“Franken-Shelley” Autobiography?

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Everyone knows the classic tell of Mary Shelley’s Frankenstein; “In trying to create life, young student Victor Frankenstein unleashes forces beyond his control, setting into motion a long and tragic chain of events… Continue reading

The Study of Anatomy within Frankenstein

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Through the novel of Frankenstein by Mary Shelley, we learn that the process that Victor goes through to get the body of his creation is almost over looked, rather not explained. The point… Continue reading

A Christmas Conversion

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  Charles Dickens’ A Christmas Carol is a beloved Christmas classic, but underneath the simple moral messages of the novella, are deep and sometimes disturbing themes and agendas. It’s no doubt that the… Continue reading

Jekyll in the Flesh: The Dual Mind in Victorian Englad

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Following the 1886 publication of The Strange Case of Dr. Jekyll and Mr. Hyde, author Robert Louis Stevenson maintained that the inspiration for what is now his most famous story was self-generated; the product of… Continue reading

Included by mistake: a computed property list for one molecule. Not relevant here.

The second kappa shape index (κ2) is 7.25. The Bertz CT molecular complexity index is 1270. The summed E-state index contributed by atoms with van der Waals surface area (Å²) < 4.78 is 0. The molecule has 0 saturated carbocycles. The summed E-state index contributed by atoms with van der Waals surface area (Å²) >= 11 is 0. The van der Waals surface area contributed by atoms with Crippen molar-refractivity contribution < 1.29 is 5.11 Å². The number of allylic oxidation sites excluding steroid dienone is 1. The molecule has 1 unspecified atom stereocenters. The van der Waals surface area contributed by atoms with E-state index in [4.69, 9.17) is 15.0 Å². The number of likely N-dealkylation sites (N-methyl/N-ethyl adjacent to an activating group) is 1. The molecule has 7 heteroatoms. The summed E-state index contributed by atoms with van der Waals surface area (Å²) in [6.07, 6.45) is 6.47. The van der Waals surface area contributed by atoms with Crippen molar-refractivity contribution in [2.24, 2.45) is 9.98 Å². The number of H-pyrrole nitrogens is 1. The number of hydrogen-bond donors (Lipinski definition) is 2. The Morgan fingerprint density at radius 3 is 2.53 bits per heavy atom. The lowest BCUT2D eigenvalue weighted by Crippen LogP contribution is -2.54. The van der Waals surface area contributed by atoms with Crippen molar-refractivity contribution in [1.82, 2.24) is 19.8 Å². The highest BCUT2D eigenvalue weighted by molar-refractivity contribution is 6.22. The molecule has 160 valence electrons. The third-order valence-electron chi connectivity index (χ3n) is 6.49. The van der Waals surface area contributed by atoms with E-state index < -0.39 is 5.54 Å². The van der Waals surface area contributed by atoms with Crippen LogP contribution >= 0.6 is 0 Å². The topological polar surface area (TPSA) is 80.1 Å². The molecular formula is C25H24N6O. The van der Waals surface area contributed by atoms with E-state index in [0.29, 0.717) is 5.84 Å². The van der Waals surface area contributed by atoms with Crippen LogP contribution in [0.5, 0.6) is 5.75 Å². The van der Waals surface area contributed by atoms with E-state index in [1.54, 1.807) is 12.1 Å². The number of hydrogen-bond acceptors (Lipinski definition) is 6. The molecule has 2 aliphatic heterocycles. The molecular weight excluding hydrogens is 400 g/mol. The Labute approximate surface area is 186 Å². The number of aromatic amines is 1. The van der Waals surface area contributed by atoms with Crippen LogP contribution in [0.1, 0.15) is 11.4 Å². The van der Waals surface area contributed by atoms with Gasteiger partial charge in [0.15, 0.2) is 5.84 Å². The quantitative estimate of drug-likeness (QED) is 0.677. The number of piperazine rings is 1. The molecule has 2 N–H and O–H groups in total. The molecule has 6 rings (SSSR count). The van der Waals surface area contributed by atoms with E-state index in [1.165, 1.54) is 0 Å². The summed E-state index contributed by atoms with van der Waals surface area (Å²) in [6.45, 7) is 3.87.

The Great Social Evil (or, “Render up your body or die”)

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I’d like extend our class discussion about “fallen women” to certain social contexts that relate to, and frame, that concept. In particular, I’d like to look at a three Victorian documents dealing with… Continue reading

Keats’ Consumption and the Poetry Produced

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            La Belle Dame Sans Mercy is a poem wrapped around the concept of a luring death, a coming death. This is, along with much of Keats poetry,… Continue reading

Percy Shelley’s Ode to Agricultural Reform

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  From the poets of the Romantic era Percy Shelley is considered one of the most radical. Shelley was defined by his personal beliefs, which made both him and his poetry notorious, like… Continue reading

What was Barbauld really talking about?

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Anna Letitia Barbauld’s “Epistle to William Wilberforce, Esq.  On the Rejection of the Bill for Abolishing the Slave Trade” is a text that expresses ideals and emotions present in late 18th century. Abolition… Continue reading

Shelley’s Not-so-Secret Love of Science

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                Alongside these technological and social developments were the Evangelical revival, the expansion of the English middle class and the French Revolution.  The growth of the… Continue reading

Mary Prince and Slavery

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  In 1831 Mary Prince’s story was published. Prince was born on a slave farm in Bermuda. Bermuda at this time was a British colony where half the population was slave. The major… Continue reading